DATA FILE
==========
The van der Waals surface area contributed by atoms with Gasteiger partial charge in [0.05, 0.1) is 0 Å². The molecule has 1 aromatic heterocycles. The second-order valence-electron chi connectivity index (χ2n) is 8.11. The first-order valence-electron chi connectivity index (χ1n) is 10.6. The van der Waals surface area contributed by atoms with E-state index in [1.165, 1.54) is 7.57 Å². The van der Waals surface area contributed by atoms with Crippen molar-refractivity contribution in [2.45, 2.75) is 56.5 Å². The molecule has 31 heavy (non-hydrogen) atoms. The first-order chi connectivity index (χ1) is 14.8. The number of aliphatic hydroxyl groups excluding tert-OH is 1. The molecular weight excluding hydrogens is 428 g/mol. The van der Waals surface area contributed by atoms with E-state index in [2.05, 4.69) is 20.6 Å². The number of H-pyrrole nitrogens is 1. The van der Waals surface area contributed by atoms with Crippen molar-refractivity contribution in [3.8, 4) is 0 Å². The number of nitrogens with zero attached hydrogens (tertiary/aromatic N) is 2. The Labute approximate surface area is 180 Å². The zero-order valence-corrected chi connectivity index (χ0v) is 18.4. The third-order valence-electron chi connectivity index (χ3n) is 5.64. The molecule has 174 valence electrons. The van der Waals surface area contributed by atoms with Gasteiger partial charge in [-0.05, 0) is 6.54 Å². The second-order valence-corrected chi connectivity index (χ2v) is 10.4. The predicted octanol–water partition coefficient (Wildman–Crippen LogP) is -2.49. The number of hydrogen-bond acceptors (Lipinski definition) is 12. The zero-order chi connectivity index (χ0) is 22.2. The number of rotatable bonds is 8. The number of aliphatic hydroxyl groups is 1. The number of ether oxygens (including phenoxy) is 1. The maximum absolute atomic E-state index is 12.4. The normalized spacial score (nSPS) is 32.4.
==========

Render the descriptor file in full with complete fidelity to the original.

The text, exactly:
The van der Waals surface area contributed by atoms with Gasteiger partial charge in [0.05, 0.1) is 0 Å². The molecule has 1 aromatic heterocycles. The second-order valence-electron chi connectivity index (χ2n) is 8.11. The first-order valence-electron chi connectivity index (χ1n) is 10.6. The van der Waals surface area contributed by atoms with E-state index in [1.165, 1.54) is 7.57 Å². The van der Waals surface area contributed by atoms with Crippen molar-refractivity contribution in [2.45, 2.75) is 56.5 Å². The molecule has 31 heavy (non-hydrogen) atoms. The first-order chi connectivity index (χ1) is 14.8. The number of aliphatic hydroxyl groups excluding tert-OH is 1. The molecular weight excluding hydrogens is 428 g/mol. The van der Waals surface area contributed by atoms with E-state index in [2.05, 4.69) is 20.6 Å². The number of H-pyrrole nitrogens is 1. The van der Waals surface area contributed by atoms with Crippen molar-refractivity contribution in [3.8, 4) is 0 Å². The number of nitrogens with zero attached hydrogens (tertiary/aromatic N) is 2. The Labute approximate surface area is 180 Å². The zero-order valence-corrected chi connectivity index (χ0v) is 18.4. The third-order valence-electron chi connectivity index (χ3n) is 5.64. The molecule has 174 valence electrons. The van der Waals surface area contributed by atoms with Gasteiger partial charge in [-0.05, 0) is 6.54 Å². The second-order valence-corrected chi connectivity index (χ2v) is 10.4. The predicted octanol–water partition coefficient (Wildman–Crippen LogP) is -2.49. The number of hydrogen-bond acceptors (Lipinski definition) is 12. The zero-order chi connectivity index (χ0) is 22.2. The number of rotatable bonds is 8. The number of aliphatic hydroxyl groups is 1. The number of ether oxygens (including phenoxy) is 1. The maximum absolute atomic E-state index is 12.4. The normalized spacial score (nSPS) is 32.4.